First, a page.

June 13, 2011
Fort Wayne, Ind. — Indiana Tech’s College of Professional Studies will launch a free college preparation program for adults at its main campus in Fort Wayne and at satellite campuses around the state. The program was tested successfully in Munster and will expand, beginning in late June, thanks to an $18,000 grant from the Ball Venture Fund.
Enrollment in “College Preparation Courses: A Free Program for Interested Adults” is open to any adult in the community, space permitting. Courses include math, communications/writing, and computer skills.
“This is a unique approach to helping adults explore the idea of returning to school,” said Steve Herendeen, vice president of the College of Professional Studies. “They don’t have to be enrolled at Indiana Tech or intend to enroll at any college. The idea is to give them a taste of what a college course is like and start them on their way. Our belief is that many will find they want to go on and pursue a degree and feel confident that they can do it.”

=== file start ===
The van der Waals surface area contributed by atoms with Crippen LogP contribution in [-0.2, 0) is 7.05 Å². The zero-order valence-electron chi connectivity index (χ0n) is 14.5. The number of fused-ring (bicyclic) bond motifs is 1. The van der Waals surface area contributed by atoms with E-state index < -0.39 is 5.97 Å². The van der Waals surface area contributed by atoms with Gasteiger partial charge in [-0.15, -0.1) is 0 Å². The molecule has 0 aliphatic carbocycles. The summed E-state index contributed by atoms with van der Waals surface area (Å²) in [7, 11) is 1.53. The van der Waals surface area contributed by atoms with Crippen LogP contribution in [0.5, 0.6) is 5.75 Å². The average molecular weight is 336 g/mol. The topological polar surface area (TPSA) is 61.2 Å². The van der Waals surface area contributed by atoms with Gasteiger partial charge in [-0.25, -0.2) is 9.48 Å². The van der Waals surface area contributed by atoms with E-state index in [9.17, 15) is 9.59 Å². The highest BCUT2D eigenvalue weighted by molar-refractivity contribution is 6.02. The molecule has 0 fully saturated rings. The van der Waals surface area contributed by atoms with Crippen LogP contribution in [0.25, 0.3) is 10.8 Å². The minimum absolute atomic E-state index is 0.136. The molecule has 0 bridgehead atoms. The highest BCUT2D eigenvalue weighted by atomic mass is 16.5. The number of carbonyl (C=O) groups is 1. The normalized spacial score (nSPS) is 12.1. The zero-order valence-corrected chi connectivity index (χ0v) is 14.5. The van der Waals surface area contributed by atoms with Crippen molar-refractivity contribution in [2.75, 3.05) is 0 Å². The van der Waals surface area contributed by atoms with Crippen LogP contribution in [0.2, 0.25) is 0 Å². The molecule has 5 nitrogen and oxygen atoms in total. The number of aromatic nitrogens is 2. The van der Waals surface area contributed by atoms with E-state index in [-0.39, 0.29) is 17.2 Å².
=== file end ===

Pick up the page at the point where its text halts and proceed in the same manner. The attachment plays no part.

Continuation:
Herendeen cited data that show only 38% of the nation’s adults age 25 to 64 have earned at least a two-year college degree. In Indiana, that percentage is even lower at just 33%. Many adults know they need more education to compete in today’s labor market, he said, but they find the prospect of college daunting. The program is intended to ease the transition back into academic life and lay a foundation for success.
Plans are to offer the math and English courses in a two-hour format once a week for four weeks and the computer course in a two-hour format once a week for two weeks. Students may take as many of the free courses as they wish. Registrations will be accepted on a first come, first served basis. Exact times and dates may vary, depending on the site. In addition to the main campus in Fort Wayne, CPS has satellite facilities in Elkhart, Fishers, Greenwood, Huntington, Indianapolis, Kendallville, Mishawaka, Munster, New Albany, Plainfield, and Warsaw.
Herendeen said the university hopes the program will prove so successful that it will serve as a model for other universities. “We look at it this way: If students end up enrolling at Tech, that’s great. If they end up going to college somewhere else, that’s fine. And if they decide not to go to college, at least they will have improved their communication, math, and technology skills and, therefore, their chances for a better job. Our goal is to provide learning that enriches lives.”
For more information, contact CPS admissions at 800.288.1766 or firstname.lastname@example.org.
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